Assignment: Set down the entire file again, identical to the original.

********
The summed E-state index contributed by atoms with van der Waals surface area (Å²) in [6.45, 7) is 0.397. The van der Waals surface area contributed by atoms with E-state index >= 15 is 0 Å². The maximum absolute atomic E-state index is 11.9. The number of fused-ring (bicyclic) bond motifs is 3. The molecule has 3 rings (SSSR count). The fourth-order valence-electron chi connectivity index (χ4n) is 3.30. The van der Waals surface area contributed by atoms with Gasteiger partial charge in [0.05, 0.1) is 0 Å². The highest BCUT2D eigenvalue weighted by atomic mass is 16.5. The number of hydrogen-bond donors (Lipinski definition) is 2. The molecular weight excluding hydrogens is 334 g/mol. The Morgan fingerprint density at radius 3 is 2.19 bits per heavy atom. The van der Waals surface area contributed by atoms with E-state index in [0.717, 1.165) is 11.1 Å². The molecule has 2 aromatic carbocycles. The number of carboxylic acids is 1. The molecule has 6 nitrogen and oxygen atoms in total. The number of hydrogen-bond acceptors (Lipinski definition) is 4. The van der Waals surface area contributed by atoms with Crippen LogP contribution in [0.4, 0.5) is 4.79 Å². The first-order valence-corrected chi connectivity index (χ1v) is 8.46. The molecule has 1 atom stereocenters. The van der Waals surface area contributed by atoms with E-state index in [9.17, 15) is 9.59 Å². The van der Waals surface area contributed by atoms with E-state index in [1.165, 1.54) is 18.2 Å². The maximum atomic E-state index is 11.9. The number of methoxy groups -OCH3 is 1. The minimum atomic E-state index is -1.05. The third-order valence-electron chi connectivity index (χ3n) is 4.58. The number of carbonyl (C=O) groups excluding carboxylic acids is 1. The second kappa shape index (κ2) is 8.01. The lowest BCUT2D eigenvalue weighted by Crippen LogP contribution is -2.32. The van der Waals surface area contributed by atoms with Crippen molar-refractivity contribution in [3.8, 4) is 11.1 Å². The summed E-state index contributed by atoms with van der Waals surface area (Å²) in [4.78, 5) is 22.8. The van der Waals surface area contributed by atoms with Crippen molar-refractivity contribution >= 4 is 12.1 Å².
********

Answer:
The summed E-state index contributed by atoms with van der Waals surface area (Å²) in [6.45, 7) is 0.397. The van der Waals surface area contributed by atoms with E-state index >= 15 is 0 Å². The maximum absolute atomic E-state index is 11.9. The number of fused-ring (bicyclic) bond motifs is 3. The molecule has 3 rings (SSSR count). The fourth-order valence-electron chi connectivity index (χ4n) is 3.30. The van der Waals surface area contributed by atoms with Gasteiger partial charge in [0.05, 0.1) is 0 Å². The highest BCUT2D eigenvalue weighted by atomic mass is 16.5. The number of hydrogen-bond donors (Lipinski definition) is 2. The molecular weight excluding hydrogens is 334 g/mol. The Morgan fingerprint density at radius 3 is 2.19 bits per heavy atom. The van der Waals surface area contributed by atoms with E-state index in [0.717, 1.165) is 11.1 Å². The molecule has 2 aromatic carbocycles. The number of carboxylic acids is 1. The molecule has 6 nitrogen and oxygen atoms in total. The number of hydrogen-bond acceptors (Lipinski definition) is 4. The van der Waals surface area contributed by atoms with Crippen LogP contribution in [0.4, 0.5) is 4.79 Å². The first-order valence-corrected chi connectivity index (χ1v) is 8.46. The molecule has 1 atom stereocenters. The van der Waals surface area contributed by atoms with E-state index in [9.17, 15) is 9.59 Å². The van der Waals surface area contributed by atoms with E-state index in [1.165, 1.54) is 18.2 Å². The maximum atomic E-state index is 11.9. The number of methoxy groups -OCH3 is 1. The minimum atomic E-state index is -1.05. The third-order valence-electron chi connectivity index (χ3n) is 4.58. The number of carbonyl (C=O) groups excluding carboxylic acids is 1. The second kappa shape index (κ2) is 8.01. The lowest BCUT2D eigenvalue weighted by Crippen LogP contribution is -2.32. The van der Waals surface area contributed by atoms with Crippen molar-refractivity contribution in [3.8, 4) is 11.1 Å². The summed E-state index contributed by atoms with van der Waals surface area (Å²) in [4.78, 5) is 22.8. The van der Waals surface area contributed by atoms with Crippen molar-refractivity contribution >= 4 is 12.1 Å².